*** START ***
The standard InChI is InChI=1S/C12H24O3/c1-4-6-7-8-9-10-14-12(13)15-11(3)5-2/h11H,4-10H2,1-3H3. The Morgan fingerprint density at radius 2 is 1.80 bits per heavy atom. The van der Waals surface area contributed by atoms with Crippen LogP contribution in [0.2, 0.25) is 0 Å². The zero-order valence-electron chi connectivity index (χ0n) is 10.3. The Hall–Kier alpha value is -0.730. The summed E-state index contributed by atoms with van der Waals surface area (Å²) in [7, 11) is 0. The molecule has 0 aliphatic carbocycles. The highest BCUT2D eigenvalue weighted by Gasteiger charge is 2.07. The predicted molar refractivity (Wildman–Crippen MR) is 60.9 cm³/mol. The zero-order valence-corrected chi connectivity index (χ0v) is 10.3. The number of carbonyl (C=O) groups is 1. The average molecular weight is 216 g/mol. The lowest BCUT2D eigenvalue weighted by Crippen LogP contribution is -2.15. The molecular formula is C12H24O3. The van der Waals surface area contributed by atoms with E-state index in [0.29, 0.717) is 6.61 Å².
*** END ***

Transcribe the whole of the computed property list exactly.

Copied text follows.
The standard InChI is InChI=1S/C12H24O3/c1-4-6-7-8-9-10-14-12(13)15-11(3)5-2/h11H,4-10H2,1-3H3. The Morgan fingerprint density at radius 2 is 1.80 bits per heavy atom. The van der Waals surface area contributed by atoms with Crippen LogP contribution in [0.2, 0.25) is 0 Å². The zero-order valence-electron chi connectivity index (χ0n) is 10.3. The Hall–Kier alpha value is -0.730. The summed E-state index contributed by atoms with van der Waals surface area (Å²) in [7, 11) is 0. The molecule has 0 aliphatic carbocycles. The highest BCUT2D eigenvalue weighted by Gasteiger charge is 2.07. The predicted molar refractivity (Wildman–Crippen MR) is 60.9 cm³/mol. The zero-order valence-corrected chi connectivity index (χ0v) is 10.3. The number of carbonyl (C=O) groups is 1. The average molecular weight is 216 g/mol. The lowest BCUT2D eigenvalue weighted by Crippen LogP contribution is -2.15. The molecular formula is C12H24O3. The van der Waals surface area contributed by atoms with E-state index in [0.29, 0.717) is 6.61 Å².